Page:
When we hold onto the things, places, and people that we love for too long, we restrict our own growth and evolution. We remain grounded like a caterpillar who refuses to transform, believing she would not be safe if she lifted off the ground and was free to fly.
Our planet is in a state of transformation. We are not alone facing growth and evolution. As a global community we are experiencing a rebirth. Rebirth is messy, painful, confusing, exhausting, yet fruitful. We are in the process of bearing new fruit to be enjoyed by all. But first we must go through labor pains.
Since Covid landed on our shores, I have been navigating a personal upheaval of growth and evolution. The deep loss of a child, a move to the Midwest, early retirement, and the vast profound loss of my childhood summer home, handed down since my great-grandfather’s passing. The two cottages now had to be sold. We could no longer afford the taxes.
They held places where I sat with my grandmother and watched Perry Mason, in black and white; where I braided her long silver hair, after she let down her bun for bedtime. Where our family gathered for meals in a Sears catalogue cottage on the hill overlooking blue Crystal Lake below and Lake Michigan, appearing as a bowl of soup on the horizon.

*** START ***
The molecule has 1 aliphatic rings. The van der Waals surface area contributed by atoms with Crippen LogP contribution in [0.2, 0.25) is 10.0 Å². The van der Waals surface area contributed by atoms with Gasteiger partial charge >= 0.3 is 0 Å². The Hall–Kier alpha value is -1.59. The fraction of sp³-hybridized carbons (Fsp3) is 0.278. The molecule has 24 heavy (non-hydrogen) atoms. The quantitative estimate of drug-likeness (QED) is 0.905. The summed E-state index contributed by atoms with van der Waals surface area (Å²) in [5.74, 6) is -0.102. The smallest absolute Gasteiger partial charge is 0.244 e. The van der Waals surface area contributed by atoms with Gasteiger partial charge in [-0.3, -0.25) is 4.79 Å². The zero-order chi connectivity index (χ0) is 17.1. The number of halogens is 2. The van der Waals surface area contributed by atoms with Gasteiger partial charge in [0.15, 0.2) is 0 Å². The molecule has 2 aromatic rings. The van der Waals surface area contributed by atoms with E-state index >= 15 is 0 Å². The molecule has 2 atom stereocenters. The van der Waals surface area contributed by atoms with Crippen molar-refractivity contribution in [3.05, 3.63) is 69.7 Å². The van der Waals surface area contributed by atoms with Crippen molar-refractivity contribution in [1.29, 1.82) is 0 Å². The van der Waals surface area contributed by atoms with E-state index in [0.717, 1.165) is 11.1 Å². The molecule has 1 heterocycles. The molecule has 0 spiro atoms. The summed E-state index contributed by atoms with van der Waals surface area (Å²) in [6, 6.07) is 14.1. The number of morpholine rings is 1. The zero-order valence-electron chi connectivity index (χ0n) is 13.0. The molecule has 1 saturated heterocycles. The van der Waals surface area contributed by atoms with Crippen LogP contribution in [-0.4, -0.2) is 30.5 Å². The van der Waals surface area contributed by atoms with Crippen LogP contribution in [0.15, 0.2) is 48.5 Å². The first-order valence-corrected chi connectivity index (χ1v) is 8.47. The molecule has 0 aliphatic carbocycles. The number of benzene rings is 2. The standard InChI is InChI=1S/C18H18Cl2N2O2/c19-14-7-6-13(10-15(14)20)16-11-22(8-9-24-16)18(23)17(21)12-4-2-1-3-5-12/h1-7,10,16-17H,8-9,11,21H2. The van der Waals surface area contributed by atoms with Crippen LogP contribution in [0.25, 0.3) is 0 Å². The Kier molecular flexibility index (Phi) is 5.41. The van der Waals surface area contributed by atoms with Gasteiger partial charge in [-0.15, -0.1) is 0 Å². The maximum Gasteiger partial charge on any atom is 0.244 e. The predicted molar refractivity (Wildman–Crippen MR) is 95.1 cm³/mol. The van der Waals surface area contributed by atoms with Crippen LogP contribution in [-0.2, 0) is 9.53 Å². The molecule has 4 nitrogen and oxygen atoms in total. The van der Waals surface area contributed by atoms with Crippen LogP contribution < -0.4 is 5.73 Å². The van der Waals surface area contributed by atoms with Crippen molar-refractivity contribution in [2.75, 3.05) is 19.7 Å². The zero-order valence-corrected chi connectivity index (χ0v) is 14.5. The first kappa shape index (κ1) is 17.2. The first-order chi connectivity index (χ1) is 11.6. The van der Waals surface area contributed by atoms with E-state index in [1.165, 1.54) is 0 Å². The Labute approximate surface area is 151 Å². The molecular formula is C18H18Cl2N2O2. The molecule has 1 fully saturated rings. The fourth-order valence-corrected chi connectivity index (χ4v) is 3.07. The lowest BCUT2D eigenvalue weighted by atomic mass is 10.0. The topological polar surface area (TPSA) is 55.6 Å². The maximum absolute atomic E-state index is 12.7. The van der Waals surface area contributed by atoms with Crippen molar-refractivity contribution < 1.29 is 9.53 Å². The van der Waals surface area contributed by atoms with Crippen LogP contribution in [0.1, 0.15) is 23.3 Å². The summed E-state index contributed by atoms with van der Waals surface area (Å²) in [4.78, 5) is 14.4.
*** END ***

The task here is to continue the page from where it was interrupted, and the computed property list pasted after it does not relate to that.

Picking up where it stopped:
Places in my aunt’s cottage, where mom, dad, aunts, uncles and cousins gathered on the cement patio with their clinking cocktails, while us younger ones nibbled on nuts, olives, crackers and cheese. Where, as an adult, I watched glorious sunrises reflect on the glassy lake, inspiring me to write from the soul.
Last month, the great old cottonwood tree in the center of the hill finally released one of its large lower branches to the ground, no longer able to support the weight, the circumference of which was twice the size of my waist. Where we carved love initials in the upper branches, where we climbed higher for a better view of the lake. The tree had lived a long giving life, but had to be taken down for safety reasons. It had been planted generations ago on the site of an old wooden outhouse. Good fertilizer for growth. Its demise symbolized the end of an era.
In a recent acupuncture appointment, I asked my acupuncturist to set me up with needles that would allow for letting go or something of that nature. With needles in place, she dimmed the lights and left the room. As I lay there on the heated massage table, relaxing, I heard the word, “Surrender.” And then, “There is grace in surrender.” And then, “Let yourself be lifted from the old.”
That final phrase, I slowly realized, put a positive spin on the process of letting go. It indicated that I had been burdened by the old. And, in many ways, I had been.
It is time to break out of the cocoon, and be free to fly.